ASME PRESSURE VESSELS
The scope of this presentation is to present basic information and understanding of the ASME code for the design of pressure vessels for the chemical and process industry as applicable in the United States and most of North and South America. For more information about our products, heavy plate & custom fabrication services or fabrication capabilities contact us today!
Pressure Vessel Support - Skirt
A skirt support consists of a cylindrical or conical shell welded to the bottom head of the vessel. A base ring at the bottom of the skirt transmits the load to the foundations through the anchor bolts.
The skirt is generally welded to the bottom head using any of the three arrangements shown in Figure 1 – the second arrangement is usually the most preferred one.
Skirt supports do not impose concentrated loads on the vertical shell. They are particularly suitable for use with tall columns subject to wind loading. Openings must be provided in the skirt for access and any connecting pipes.
Support Skirt Design
The skirt thickness must be sufficient to withstand the dead weight loads and bending moments imposed on it by the vessel; it will not be under vessel pressure.
The resultant stresses in the skirt will be:
The skirt thickness should be such that under the worst combination of wind and dead weight loading, the following design criteria are not exceeded:
A large factor of safety is used in the expression for allowable compressive stress because a slight out-of-roundness can have significant consequences. ASME uses an approximate factor of safety of 10.0.
The minimum thickness of the skirt should not be less than 1/4” (6 mm). Where the vessel wall will be at a significantly higher temperature than the skirt, discontinuity stresses will be set up due to the differences in thermal expansion. Methods for calculating the thermal stresses in support skirts are given by Weil and Murphy (1960) and Bergman (1963).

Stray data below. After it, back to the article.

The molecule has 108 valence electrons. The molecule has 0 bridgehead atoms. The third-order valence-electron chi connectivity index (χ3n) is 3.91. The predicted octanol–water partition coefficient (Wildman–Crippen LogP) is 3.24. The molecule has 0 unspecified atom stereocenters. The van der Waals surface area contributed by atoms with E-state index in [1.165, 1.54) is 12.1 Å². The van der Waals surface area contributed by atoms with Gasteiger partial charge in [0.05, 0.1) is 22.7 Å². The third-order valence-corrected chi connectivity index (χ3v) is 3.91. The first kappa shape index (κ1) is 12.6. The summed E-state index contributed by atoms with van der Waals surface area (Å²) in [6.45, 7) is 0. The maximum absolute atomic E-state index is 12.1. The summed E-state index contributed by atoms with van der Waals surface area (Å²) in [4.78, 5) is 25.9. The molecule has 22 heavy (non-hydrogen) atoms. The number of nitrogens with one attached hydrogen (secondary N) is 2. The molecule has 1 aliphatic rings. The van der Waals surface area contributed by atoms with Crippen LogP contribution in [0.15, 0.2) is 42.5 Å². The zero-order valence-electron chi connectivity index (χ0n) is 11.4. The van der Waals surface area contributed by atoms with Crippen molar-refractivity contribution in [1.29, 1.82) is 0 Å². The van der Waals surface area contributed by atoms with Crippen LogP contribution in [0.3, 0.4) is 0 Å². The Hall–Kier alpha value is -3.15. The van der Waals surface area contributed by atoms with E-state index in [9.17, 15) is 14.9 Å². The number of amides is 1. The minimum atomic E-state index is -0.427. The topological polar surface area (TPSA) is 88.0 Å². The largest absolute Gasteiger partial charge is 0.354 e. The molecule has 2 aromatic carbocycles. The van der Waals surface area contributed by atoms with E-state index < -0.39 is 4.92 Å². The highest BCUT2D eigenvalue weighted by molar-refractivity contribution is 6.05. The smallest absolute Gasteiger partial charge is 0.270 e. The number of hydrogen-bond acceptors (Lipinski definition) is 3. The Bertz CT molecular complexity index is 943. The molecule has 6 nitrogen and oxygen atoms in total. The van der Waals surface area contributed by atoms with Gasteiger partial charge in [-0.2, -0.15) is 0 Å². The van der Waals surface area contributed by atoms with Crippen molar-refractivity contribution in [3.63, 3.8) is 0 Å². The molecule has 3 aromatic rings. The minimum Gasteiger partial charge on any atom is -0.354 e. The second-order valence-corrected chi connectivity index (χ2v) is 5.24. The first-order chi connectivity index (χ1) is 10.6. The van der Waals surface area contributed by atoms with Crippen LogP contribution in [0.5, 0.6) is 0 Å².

Anchor Bolt Design
The loads carried by the skirt are transmitted to the foundation by the skirt base ring (bearing plates). The moment produced by wind and earthquake forces will tend to overturn the vessel; this will be opposed by the couple set up by the weight of the vessel and the tensile load in the anchor bolts. For large columns, a base ring design using double ring stiffened by gussets is often employed as shown in Figure 2.
The anchor bolts are assumed to share the overturning load equally, and the bolt area required is given by:
Following guide rules are generally used while selecting the anchor bolts:
- Bolts smaller than 1 in (25 mm) diameter should not be used.
- Minimum number of bolts is eight.
- Use number of bolts in multiples of four.
- Bolt pitch should not be less than 2 ft (600 mm). If this minimum bolt pitch cannot be accommodated with a cylindrical skirt, a conical skirt should be used.
Base Ring Design
The base ring must be sufficiently wide to distribute the load to the foundation. The total compressive load on the base ring is given by:
The minimum width of the base ring is given by:
The required thickness of the base ring is found by treating the ring as a cantilever beam. The minimum thickness is given by:
1. Coulson and Richardson’s Chemical Engineering, 3rd Edition by R. K. Sinnott
Parts of this article are reprinted from ASME 2010 BPVC, Section VIII, Div. 1, by permission of the American Society of Mechanical Engineers. All rights reserved.
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Fabricated Projects Include:
- Trayed Towers & Columns
- ASME Pressure Vessels
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- API Tanks
- Acid settlers
- Stacks, Scrubbers
- Thermal Oxidizers
- Accumulators, Condensers
- Large Diameter Piping
The sizes of these projects are up to 200’ in length, 350 tons, 16’ diameter and 4” thick.